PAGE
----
Pregnancy can do odd things to your body.
Everyone knows you may have morning sickness or experience weird cravings. But did you know your gums may be sore or bleed during pregnancy, or you may lose some hair after you give birth?
These are just a few less common, but still perfectly normal, symptoms of pregnancy.
My colleagues and I wanted to share some of the strange things we experienced during pregnancy, including why they happen and how you can minimize them. That way, even if your doctor or friends don’t warn you about these things, you’ll be ready should they happen!
Changes in taste buds
(Dr. Robyn Horsager-Boehrer)
I’ve been a big coffee drinker my entire adult life. But as soon as I became pregnant with my twins, coffee smelled and – even worse – tasted terrible. I couldn’t even think about drinking coffee without feeling sick. So, in the midst of other pregnancy symptoms, I spent a few weeks battling a headache due to caffeine withdrawal.
Dysgeusia, or a change in your sense of taste, during pregnancy likely is caused by pregnancy hormones. It may cause you to hate a food that you normally love, or enjoy foods you normally dislike. Sometimes it can cause a sour or metallic taste in your mouth, even if you’re not eating anything.
While there’s not a lot you can do about dysgeusia during pregnancy, you can try these tricks:
- Eat what you can. Don’t feel bad if you have to avoid certain foods.
- Banish that metallic taste with acids such as citrus juices like lemonade, or foods marinated in vinegar.
- Brush your tongue along with your teeth, and rinse with a mild salt or baking soda solution.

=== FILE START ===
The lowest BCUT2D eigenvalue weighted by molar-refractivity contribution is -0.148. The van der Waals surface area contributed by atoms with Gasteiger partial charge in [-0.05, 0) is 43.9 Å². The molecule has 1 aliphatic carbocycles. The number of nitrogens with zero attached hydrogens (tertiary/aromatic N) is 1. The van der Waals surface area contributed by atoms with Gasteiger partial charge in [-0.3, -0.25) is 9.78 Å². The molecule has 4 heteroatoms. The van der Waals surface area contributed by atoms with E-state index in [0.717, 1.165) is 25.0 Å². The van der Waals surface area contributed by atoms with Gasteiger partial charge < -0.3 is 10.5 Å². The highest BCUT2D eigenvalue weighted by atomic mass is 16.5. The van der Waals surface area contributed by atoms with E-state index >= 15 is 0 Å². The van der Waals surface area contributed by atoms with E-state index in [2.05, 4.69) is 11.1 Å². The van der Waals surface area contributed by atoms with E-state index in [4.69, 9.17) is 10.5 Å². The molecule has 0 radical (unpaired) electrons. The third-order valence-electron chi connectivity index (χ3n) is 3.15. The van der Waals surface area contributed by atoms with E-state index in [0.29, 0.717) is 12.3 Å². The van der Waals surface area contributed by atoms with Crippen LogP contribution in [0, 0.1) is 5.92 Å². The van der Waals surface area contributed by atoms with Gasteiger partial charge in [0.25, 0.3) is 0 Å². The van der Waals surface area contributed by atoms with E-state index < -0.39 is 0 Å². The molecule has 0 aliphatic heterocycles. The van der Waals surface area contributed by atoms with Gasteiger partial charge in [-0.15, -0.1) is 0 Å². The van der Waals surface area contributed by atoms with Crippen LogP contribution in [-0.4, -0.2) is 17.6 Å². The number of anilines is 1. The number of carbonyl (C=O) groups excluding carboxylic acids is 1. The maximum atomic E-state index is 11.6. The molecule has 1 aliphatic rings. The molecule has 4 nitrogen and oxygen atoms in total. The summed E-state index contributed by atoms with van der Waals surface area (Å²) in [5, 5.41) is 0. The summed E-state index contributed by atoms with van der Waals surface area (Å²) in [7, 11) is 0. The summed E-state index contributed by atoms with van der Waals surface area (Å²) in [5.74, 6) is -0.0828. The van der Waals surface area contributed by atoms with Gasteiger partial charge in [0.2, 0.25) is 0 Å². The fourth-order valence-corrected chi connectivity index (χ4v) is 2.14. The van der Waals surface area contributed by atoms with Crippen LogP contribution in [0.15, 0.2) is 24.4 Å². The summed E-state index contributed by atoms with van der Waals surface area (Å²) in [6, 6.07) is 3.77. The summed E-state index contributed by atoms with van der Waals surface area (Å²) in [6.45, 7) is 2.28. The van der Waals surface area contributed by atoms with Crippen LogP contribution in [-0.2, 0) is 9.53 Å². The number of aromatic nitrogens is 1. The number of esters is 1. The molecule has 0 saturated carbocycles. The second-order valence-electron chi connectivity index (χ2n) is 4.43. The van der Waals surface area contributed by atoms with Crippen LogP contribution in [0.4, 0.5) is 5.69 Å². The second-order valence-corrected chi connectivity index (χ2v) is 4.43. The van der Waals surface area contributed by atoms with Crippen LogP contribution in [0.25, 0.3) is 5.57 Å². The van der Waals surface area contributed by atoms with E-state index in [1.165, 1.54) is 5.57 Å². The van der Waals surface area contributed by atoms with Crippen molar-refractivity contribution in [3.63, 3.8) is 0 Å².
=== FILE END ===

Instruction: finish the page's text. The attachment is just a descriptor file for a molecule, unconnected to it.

- Change your prenatal vitamin. Some cause metal mouth more than others.
Above all, don’t worry. You won’t hate foods you used to love forever. Dysgeusia is most common during the first trimester. As your hormones begin to settle down in the second trimester, your taste buds should return to normal.
However, if you’re like me, it may last until you give birth. The morning after my cesarean section, my breakfast tray included a cup of black coffee – and it smelled and tasted wonderful!
Pain around your belly button
(Dr. Robyn Horsager-Boehrer)
I was fortunate to not experience this, but many of my patients complain about it. I’ve seen women actually flinch when I move the transducer over the belly button during an ultrasound. The pain can be quite intense.
There’s no one reason for this pain, but it’s usually due to the changes your body is going through. Your skin and muscles are stretching and your uterus may be pressing up against the belly button. In fact, as your uterus grows, you may find one day that your “innie” belly button is now an “outie”! Don’t worry, you’ll become an “innie” again about six weeks after delivery.
Your belly button pain may come and go throughout your pregnancy, but it should subside after you give birth. Try taking pressure off your belly by sleeping on your side and wearing a support belt.
If the pain is accompanied by a fever, vomiting, cramping, or bleeding, see your doctor right away to rule out a hernia or other medical condition.
Postpartum hair loss
(Dr. Elaine Duryea)
Several months after I had my baby, I began to notice a lot more hair in my brush and in the sink. I felt like a shedding dog.
Many women experience some hair loss in the months after giving birth. It’s known as telogen effluvium. But don’t freak out. You won’t go bald.